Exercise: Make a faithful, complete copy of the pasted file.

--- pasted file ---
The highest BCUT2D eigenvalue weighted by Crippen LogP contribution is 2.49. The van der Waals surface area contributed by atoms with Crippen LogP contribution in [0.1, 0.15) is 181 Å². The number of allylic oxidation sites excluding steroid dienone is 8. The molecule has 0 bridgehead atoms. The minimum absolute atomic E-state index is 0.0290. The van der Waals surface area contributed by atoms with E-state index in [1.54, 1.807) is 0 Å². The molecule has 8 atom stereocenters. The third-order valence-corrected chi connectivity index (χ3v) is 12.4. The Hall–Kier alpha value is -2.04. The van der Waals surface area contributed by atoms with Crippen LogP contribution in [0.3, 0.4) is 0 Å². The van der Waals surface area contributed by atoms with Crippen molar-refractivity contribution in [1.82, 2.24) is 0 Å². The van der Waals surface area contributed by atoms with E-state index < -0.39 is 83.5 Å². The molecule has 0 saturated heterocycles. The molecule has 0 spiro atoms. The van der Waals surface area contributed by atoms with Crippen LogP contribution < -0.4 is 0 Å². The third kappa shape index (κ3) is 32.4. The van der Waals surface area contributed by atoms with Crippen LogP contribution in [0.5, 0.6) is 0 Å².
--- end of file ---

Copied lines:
The highest BCUT2D eigenvalue weighted by Crippen LogP contribution is 2.49. The van der Waals surface area contributed by atoms with Crippen LogP contribution in [0.1, 0.15) is 181 Å². The number of allylic oxidation sites excluding steroid dienone is 8. The molecule has 0 bridgehead atoms. The minimum absolute atomic E-state index is 0.0290. The van der Waals surface area contributed by atoms with E-state index in [1.54, 1.807) is 0 Å². The molecule has 8 atom stereocenters. The third-order valence-corrected chi connectivity index (χ3v) is 12.4. The Hall–Kier alpha value is -2.04. The van der Waals surface area contributed by atoms with Crippen LogP contribution in [0.3, 0.4) is 0 Å². The van der Waals surface area contributed by atoms with Crippen molar-refractivity contribution in [1.82, 2.24) is 0 Å². The van der Waals surface area contributed by atoms with E-state index < -0.39 is 83.5 Å². The molecule has 0 saturated heterocycles. The molecule has 0 spiro atoms. The van der Waals surface area contributed by atoms with Crippen LogP contribution < -0.4 is 0 Å². The third kappa shape index (κ3) is 32.4. The van der Waals surface area contributed by atoms with Crippen LogP contribution in [0.5, 0.6) is 0 Å².